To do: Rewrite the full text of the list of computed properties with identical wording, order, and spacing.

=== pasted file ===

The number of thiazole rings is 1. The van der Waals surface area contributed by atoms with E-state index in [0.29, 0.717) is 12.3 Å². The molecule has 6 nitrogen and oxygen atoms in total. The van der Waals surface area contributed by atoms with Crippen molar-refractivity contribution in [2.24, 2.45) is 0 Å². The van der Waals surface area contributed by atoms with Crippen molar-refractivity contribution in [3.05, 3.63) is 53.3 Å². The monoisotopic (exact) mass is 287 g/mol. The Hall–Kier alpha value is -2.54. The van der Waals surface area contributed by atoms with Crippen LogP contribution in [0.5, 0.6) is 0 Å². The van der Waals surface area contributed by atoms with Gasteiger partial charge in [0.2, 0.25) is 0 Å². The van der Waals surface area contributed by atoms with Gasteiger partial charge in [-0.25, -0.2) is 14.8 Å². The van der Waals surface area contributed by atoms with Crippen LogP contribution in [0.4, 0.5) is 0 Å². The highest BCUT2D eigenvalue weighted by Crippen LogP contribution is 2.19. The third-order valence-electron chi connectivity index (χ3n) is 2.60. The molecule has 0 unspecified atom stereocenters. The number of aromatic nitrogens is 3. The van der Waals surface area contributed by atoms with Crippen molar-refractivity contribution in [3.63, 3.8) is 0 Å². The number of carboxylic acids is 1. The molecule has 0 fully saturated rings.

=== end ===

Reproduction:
The number of thiazole rings is 1. The van der Waals surface area contributed by atoms with E-state index in [0.29, 0.717) is 12.3 Å². The molecule has 6 nitrogen and oxygen atoms in total. The van der Waals surface area contributed by atoms with Crippen molar-refractivity contribution in [2.24, 2.45) is 0 Å². The van der Waals surface area contributed by atoms with Crippen molar-refractivity contribution in [3.05, 3.63) is 53.3 Å². The monoisotopic (exact) mass is 287 g/mol. The Hall–Kier alpha value is -2.54. The van der Waals surface area contributed by atoms with Crippen LogP contribution in [0.5, 0.6) is 0 Å². The van der Waals surface area contributed by atoms with Gasteiger partial charge in [0.2, 0.25) is 0 Å². The van der Waals surface area contributed by atoms with Gasteiger partial charge in [-0.25, -0.2) is 14.8 Å². The van der Waals surface area contributed by atoms with Crippen LogP contribution in [0.4, 0.5) is 0 Å². The highest BCUT2D eigenvalue weighted by Crippen LogP contribution is 2.19. The third-order valence-electron chi connectivity index (χ3n) is 2.60. The molecule has 0 unspecified atom stereocenters. The number of aromatic nitrogens is 3. The van der Waals surface area contributed by atoms with Crippen molar-refractivity contribution in [3.63, 3.8) is 0 Å². The number of carboxylic acids is 1. The molecule has 0 fully saturated rings.